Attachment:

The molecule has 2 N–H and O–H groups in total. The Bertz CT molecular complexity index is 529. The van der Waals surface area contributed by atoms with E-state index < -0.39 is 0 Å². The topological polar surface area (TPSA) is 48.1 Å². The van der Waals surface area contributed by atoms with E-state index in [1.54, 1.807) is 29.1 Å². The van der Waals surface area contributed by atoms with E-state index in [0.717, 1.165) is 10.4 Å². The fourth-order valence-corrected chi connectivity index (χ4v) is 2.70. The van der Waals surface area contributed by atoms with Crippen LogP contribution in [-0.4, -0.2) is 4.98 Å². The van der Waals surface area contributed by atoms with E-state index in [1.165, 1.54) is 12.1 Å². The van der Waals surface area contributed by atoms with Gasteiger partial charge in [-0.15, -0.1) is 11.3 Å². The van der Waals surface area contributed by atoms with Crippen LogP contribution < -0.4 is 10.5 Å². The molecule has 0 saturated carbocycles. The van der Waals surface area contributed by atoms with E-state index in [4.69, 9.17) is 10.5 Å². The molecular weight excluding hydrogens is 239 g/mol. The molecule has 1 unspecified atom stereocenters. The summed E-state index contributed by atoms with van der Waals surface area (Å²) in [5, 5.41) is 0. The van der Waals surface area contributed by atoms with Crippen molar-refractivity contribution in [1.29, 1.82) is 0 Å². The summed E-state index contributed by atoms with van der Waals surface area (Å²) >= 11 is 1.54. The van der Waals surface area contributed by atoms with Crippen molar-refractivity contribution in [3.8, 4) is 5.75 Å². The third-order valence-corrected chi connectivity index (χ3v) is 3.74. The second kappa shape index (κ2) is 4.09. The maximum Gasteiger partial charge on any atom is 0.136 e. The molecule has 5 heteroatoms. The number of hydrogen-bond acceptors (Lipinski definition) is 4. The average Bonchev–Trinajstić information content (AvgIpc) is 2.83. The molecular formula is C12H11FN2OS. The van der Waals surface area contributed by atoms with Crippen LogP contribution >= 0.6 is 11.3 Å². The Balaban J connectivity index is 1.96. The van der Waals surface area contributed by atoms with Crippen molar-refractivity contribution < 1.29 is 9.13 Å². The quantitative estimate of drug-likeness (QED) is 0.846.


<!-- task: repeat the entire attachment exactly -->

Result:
The molecule has 2 N–H and O–H groups in total. The Bertz CT molecular complexity index is 529. The van der Waals surface area contributed by atoms with E-state index < -0.39 is 0 Å². The topological polar surface area (TPSA) is 48.1 Å². The van der Waals surface area contributed by atoms with E-state index in [1.54, 1.807) is 29.1 Å². The van der Waals surface area contributed by atoms with E-state index in [0.717, 1.165) is 10.4 Å². The fourth-order valence-corrected chi connectivity index (χ4v) is 2.70. The van der Waals surface area contributed by atoms with Crippen LogP contribution in [-0.4, -0.2) is 4.98 Å². The van der Waals surface area contributed by atoms with E-state index in [1.165, 1.54) is 12.1 Å². The van der Waals surface area contributed by atoms with Gasteiger partial charge in [-0.15, -0.1) is 11.3 Å². The van der Waals surface area contributed by atoms with Crippen LogP contribution < -0.4 is 10.5 Å². The molecule has 0 saturated carbocycles. The van der Waals surface area contributed by atoms with E-state index in [4.69, 9.17) is 10.5 Å². The molecular weight excluding hydrogens is 239 g/mol. The molecule has 1 unspecified atom stereocenters. The summed E-state index contributed by atoms with van der Waals surface area (Å²) in [5, 5.41) is 0. The van der Waals surface area contributed by atoms with Crippen molar-refractivity contribution in [1.29, 1.82) is 0 Å². The summed E-state index contributed by atoms with van der Waals surface area (Å²) >= 11 is 1.54. The van der Waals surface area contributed by atoms with Crippen molar-refractivity contribution in [3.8, 4) is 5.75 Å². The third-order valence-corrected chi connectivity index (χ3v) is 3.74. The second kappa shape index (κ2) is 4.09. The maximum Gasteiger partial charge on any atom is 0.136 e. The molecule has 5 heteroatoms. The number of hydrogen-bond acceptors (Lipinski definition) is 4. The average Bonchev–Trinajstić information content (AvgIpc) is 2.83. The molecular formula is C12H11FN2OS. The van der Waals surface area contributed by atoms with Crippen LogP contribution >= 0.6 is 11.3 Å². The Balaban J connectivity index is 1.96. The van der Waals surface area contributed by atoms with Crippen molar-refractivity contribution < 1.29 is 9.13 Å². The quantitative estimate of drug-likeness (QED) is 0.846.